Would an alliance of democracies help combat China’s technological expansion and check the spread of digital autocratic norms? asks Steven Feldstein, a senior fellow in the Carnegie Endowment for International Peace’s democracy, conflict, and governance program.
Specifically, many experts are proposing the creation of “Technology 10” or “T-12” groupings to counter China’s digital ambitions, safeguard the West’s technological leadership, and allow liberal democracies to shape emerging technologies. But there are convincing reasons for assembling a more intentioned response to China’s and Russia’s techno-nationalist agendas, he writes for the Council on Foreign Relations:
China’s efforts to subvert liberal norms in multilateral institutions and dominate next generation technologies like 5G networks [PDF] that will enhance its influence and sway are troubling. It is imperative for democracies to carefully consider the significance of these threats and to take appropriate steps to counteract their expansion. But policymakers should also be wary about jumping hastily to ill-fitting solutions that deserve more thought and deliberation. Democracies should ask themselves whether forming yet another elite club of wealthy states represents the best means to counter China’s and fellow authoritarians’ digital rise, or whether pursuing alternative approaches—such as assembling a less formalized but broader coalition of countries—would be a wiser path.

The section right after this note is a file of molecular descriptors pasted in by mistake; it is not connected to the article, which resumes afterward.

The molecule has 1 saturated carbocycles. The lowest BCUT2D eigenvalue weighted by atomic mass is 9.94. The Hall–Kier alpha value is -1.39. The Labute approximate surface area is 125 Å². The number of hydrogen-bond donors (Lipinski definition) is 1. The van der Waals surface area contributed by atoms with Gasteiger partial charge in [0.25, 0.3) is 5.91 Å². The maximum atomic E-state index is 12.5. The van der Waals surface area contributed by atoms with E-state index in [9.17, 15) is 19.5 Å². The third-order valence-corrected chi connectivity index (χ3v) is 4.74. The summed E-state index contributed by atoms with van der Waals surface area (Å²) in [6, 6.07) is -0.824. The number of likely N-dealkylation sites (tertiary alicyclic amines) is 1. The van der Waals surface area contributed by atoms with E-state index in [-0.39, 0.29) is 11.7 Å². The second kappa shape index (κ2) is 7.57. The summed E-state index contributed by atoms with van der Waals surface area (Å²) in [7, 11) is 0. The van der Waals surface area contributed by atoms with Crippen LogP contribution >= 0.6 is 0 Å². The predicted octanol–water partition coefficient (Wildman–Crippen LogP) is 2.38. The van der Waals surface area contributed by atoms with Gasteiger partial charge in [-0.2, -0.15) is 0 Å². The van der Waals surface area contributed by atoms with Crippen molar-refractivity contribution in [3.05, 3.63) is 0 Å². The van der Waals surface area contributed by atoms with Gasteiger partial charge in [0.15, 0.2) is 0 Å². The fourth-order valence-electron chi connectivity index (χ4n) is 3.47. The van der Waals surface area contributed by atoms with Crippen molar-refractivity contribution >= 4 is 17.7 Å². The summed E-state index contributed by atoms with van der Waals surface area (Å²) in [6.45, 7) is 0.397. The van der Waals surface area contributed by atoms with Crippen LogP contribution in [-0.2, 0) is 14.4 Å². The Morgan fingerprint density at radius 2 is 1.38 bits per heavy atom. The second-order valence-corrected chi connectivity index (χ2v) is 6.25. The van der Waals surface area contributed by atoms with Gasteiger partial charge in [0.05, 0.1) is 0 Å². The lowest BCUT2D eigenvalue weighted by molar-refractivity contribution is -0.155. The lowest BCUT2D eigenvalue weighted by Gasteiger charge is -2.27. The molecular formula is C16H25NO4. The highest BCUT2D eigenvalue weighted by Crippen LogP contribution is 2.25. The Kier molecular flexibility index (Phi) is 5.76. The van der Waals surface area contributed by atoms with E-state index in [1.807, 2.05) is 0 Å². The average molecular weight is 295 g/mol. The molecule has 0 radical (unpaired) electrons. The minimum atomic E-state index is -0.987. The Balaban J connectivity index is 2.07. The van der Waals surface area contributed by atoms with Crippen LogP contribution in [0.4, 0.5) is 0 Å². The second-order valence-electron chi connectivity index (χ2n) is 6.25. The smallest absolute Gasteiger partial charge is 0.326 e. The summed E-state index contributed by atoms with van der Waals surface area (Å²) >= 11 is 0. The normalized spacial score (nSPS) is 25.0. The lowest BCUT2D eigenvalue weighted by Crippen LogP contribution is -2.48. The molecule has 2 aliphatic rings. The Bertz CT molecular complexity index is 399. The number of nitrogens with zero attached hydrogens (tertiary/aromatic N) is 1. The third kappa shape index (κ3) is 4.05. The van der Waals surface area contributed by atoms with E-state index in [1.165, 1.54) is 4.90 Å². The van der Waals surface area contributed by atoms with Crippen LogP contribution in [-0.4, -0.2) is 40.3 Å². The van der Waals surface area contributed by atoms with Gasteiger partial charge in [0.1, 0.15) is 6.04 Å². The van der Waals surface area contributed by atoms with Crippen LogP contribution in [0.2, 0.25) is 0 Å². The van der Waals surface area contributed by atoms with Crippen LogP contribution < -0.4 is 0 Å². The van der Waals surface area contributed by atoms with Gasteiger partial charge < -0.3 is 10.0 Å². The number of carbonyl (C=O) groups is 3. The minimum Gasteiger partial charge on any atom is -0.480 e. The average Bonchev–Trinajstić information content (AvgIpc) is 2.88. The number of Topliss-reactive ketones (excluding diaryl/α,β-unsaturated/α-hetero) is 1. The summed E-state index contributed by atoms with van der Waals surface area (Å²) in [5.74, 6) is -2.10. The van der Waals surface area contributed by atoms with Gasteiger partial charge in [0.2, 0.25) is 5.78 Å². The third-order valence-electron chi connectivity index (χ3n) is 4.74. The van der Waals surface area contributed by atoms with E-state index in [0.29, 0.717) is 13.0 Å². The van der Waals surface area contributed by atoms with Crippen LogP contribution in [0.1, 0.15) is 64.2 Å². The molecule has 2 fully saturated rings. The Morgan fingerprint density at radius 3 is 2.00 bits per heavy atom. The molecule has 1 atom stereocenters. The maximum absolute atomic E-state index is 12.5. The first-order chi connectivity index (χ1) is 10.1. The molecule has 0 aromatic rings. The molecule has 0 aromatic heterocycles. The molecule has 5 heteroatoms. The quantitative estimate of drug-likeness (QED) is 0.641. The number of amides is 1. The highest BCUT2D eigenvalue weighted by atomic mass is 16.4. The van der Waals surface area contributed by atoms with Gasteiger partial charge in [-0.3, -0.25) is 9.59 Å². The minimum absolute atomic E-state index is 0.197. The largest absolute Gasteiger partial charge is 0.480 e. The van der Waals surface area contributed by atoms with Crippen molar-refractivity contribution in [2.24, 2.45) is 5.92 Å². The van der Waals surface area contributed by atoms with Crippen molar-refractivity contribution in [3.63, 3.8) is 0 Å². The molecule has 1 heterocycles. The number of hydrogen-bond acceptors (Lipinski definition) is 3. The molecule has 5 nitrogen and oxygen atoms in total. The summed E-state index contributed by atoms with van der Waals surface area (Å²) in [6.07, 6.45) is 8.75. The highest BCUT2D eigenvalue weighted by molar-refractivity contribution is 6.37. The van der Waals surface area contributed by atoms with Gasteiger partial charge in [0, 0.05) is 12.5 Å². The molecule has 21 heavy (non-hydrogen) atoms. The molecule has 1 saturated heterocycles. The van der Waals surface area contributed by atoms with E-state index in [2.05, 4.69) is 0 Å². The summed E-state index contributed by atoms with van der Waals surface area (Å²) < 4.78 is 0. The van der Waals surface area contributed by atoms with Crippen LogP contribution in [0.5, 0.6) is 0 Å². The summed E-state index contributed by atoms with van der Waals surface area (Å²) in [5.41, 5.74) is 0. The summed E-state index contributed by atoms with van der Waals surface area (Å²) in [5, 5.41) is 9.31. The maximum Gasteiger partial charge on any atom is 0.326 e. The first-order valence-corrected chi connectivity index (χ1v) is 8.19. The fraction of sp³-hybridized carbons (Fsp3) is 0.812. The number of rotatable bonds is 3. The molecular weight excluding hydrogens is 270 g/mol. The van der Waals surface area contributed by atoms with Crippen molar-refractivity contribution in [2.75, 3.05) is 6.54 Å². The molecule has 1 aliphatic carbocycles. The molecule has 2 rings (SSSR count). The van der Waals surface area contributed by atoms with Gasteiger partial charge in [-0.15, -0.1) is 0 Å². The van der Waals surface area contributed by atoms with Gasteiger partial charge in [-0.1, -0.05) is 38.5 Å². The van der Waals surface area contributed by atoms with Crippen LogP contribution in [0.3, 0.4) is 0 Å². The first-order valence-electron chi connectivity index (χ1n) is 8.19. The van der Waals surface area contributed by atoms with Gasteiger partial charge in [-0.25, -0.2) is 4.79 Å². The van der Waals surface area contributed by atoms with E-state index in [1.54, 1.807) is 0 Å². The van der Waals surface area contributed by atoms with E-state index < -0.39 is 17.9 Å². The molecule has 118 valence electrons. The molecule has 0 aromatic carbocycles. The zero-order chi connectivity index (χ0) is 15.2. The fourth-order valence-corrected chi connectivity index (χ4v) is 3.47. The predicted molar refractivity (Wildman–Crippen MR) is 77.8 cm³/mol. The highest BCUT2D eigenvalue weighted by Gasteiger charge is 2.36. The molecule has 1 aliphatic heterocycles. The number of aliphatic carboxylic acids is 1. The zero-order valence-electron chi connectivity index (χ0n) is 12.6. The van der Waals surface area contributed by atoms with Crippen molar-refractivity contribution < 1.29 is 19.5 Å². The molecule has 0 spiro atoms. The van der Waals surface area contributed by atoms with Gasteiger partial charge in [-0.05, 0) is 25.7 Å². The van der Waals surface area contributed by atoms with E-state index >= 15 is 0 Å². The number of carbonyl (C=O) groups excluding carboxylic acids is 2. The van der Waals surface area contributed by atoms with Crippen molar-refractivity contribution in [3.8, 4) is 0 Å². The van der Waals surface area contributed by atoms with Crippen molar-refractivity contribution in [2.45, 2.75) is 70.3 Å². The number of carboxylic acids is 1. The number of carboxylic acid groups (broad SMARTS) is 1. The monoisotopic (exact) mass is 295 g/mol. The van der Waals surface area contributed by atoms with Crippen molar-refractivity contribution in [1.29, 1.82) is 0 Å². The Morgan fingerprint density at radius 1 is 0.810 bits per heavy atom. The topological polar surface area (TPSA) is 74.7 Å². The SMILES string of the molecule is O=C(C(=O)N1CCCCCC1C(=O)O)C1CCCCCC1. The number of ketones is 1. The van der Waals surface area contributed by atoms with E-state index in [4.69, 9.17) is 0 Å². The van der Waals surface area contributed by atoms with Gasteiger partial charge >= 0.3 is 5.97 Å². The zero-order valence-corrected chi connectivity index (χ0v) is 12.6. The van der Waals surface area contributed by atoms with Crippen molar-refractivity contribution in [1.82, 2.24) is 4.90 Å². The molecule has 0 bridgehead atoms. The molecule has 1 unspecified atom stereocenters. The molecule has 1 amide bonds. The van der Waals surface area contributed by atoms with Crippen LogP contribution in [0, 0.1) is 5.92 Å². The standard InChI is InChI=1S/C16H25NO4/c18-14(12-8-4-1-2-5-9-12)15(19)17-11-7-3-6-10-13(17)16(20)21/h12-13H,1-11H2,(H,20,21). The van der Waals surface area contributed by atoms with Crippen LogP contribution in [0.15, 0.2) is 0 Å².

DECEMBER 3, 8:00PM EST: Join @NEDemocracy @CanEmbUSA for the seventeenth annual Seymour Martin Lipset Lecture on Democracy in the World featuring China scholar and @CMCnews professor Minxin Pei https://t.co/E3Ie6f1Mbc #NEDEvents
— Democracy Digest (@demdigest) December 1, 2020